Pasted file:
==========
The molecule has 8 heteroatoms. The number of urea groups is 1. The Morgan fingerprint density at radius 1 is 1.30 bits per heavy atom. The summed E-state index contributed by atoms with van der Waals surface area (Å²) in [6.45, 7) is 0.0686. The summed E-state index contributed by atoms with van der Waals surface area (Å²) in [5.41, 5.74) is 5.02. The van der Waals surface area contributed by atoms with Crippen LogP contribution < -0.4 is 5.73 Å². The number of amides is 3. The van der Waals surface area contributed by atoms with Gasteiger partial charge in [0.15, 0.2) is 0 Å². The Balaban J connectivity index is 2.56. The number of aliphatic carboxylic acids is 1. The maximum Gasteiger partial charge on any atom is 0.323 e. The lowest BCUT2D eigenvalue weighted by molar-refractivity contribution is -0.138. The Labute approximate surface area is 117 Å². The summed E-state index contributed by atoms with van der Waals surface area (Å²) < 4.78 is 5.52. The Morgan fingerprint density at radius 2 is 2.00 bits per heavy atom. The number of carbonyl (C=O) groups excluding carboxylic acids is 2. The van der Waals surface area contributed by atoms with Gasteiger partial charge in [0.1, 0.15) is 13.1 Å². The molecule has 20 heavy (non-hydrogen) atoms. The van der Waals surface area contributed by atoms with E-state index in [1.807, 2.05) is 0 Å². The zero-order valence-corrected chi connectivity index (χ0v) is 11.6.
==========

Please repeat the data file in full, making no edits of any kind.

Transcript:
The molecule has 8 heteroatoms. The number of urea groups is 1. The Morgan fingerprint density at radius 1 is 1.30 bits per heavy atom. The summed E-state index contributed by atoms with van der Waals surface area (Å²) in [6.45, 7) is 0.0686. The summed E-state index contributed by atoms with van der Waals surface area (Å²) in [5.41, 5.74) is 5.02. The van der Waals surface area contributed by atoms with Crippen LogP contribution < -0.4 is 5.73 Å². The number of amides is 3. The van der Waals surface area contributed by atoms with Gasteiger partial charge in [0.15, 0.2) is 0 Å². The Balaban J connectivity index is 2.56. The number of aliphatic carboxylic acids is 1. The maximum Gasteiger partial charge on any atom is 0.323 e. The lowest BCUT2D eigenvalue weighted by molar-refractivity contribution is -0.138. The Labute approximate surface area is 117 Å². The summed E-state index contributed by atoms with van der Waals surface area (Å²) < 4.78 is 5.52. The Morgan fingerprint density at radius 2 is 2.00 bits per heavy atom. The number of carbonyl (C=O) groups excluding carboxylic acids is 2. The van der Waals surface area contributed by atoms with Gasteiger partial charge in [0.1, 0.15) is 13.1 Å². The molecule has 20 heavy (non-hydrogen) atoms. The van der Waals surface area contributed by atoms with E-state index in [1.807, 2.05) is 0 Å². The zero-order valence-corrected chi connectivity index (χ0v) is 11.6.